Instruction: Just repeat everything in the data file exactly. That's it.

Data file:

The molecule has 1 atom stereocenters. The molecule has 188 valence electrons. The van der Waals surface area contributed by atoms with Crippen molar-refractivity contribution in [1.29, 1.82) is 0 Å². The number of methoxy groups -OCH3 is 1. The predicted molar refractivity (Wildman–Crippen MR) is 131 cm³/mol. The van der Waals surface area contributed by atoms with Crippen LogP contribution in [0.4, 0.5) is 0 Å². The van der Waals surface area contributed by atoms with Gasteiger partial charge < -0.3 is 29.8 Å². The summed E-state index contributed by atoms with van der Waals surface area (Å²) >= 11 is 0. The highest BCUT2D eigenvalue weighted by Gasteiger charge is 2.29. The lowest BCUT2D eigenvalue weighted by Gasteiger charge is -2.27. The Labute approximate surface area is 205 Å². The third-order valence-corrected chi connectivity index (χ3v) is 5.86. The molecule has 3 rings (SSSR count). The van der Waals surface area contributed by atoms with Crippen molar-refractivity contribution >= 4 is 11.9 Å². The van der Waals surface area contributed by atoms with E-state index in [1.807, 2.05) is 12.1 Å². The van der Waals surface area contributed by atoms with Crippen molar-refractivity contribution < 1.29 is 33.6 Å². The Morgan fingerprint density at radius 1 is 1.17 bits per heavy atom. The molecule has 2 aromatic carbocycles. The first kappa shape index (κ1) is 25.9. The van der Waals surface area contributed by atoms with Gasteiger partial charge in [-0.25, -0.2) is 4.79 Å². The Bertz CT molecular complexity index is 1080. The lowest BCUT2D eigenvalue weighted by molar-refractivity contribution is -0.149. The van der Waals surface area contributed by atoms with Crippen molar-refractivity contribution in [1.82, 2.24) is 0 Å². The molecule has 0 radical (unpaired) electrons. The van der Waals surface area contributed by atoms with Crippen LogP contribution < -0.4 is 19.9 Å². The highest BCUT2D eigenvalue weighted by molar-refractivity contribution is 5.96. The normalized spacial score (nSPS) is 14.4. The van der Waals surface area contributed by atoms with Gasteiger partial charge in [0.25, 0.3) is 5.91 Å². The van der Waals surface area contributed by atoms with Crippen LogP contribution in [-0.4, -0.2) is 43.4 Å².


The molecule has 1 atom stereocenters. The molecule has 188 valence electrons. The van der Waals surface area contributed by atoms with Crippen molar-refractivity contribution in [1.29, 1.82) is 0 Å². The number of methoxy groups -OCH3 is 1. The predicted molar refractivity (Wildman–Crippen MR) is 131 cm³/mol. The van der Waals surface area contributed by atoms with Crippen LogP contribution in [0.4, 0.5) is 0 Å². The van der Waals surface area contributed by atoms with Gasteiger partial charge < -0.3 is 29.8 Å². The summed E-state index contributed by atoms with van der Waals surface area (Å²) >= 11 is 0. The highest BCUT2D eigenvalue weighted by Gasteiger charge is 2.29. The lowest BCUT2D eigenvalue weighted by Gasteiger charge is -2.27. The Labute approximate surface area is 205 Å². The third-order valence-corrected chi connectivity index (χ3v) is 5.86. The molecule has 3 rings (SSSR count). The van der Waals surface area contributed by atoms with Crippen molar-refractivity contribution >= 4 is 11.9 Å². The van der Waals surface area contributed by atoms with E-state index in [1.807, 2.05) is 12.1 Å². The van der Waals surface area contributed by atoms with Crippen molar-refractivity contribution < 1.29 is 33.6 Å². The Morgan fingerprint density at radius 1 is 1.17 bits per heavy atom. The molecule has 2 aromatic carbocycles. The first kappa shape index (κ1) is 25.9. The van der Waals surface area contributed by atoms with Gasteiger partial charge in [-0.25, -0.2) is 4.79 Å². The Bertz CT molecular complexity index is 1080. The lowest BCUT2D eigenvalue weighted by molar-refractivity contribution is -0.149. The van der Waals surface area contributed by atoms with Crippen molar-refractivity contribution in [1.82, 2.24) is 0 Å². The molecule has 0 radical (unpaired) electrons. The van der Waals surface area contributed by atoms with Crippen LogP contribution < -0.4 is 19.9 Å². The highest BCUT2D eigenvalue weighted by molar-refractivity contribution is 5.96. The normalized spacial score (nSPS) is 14.4. The van der Waals surface area contributed by atoms with Gasteiger partial charge in [0.25, 0.3) is 5.91 Å². The van der Waals surface area contributed by atoms with Crippen LogP contribution in [-0.4, -0.2) is 43.4 Å².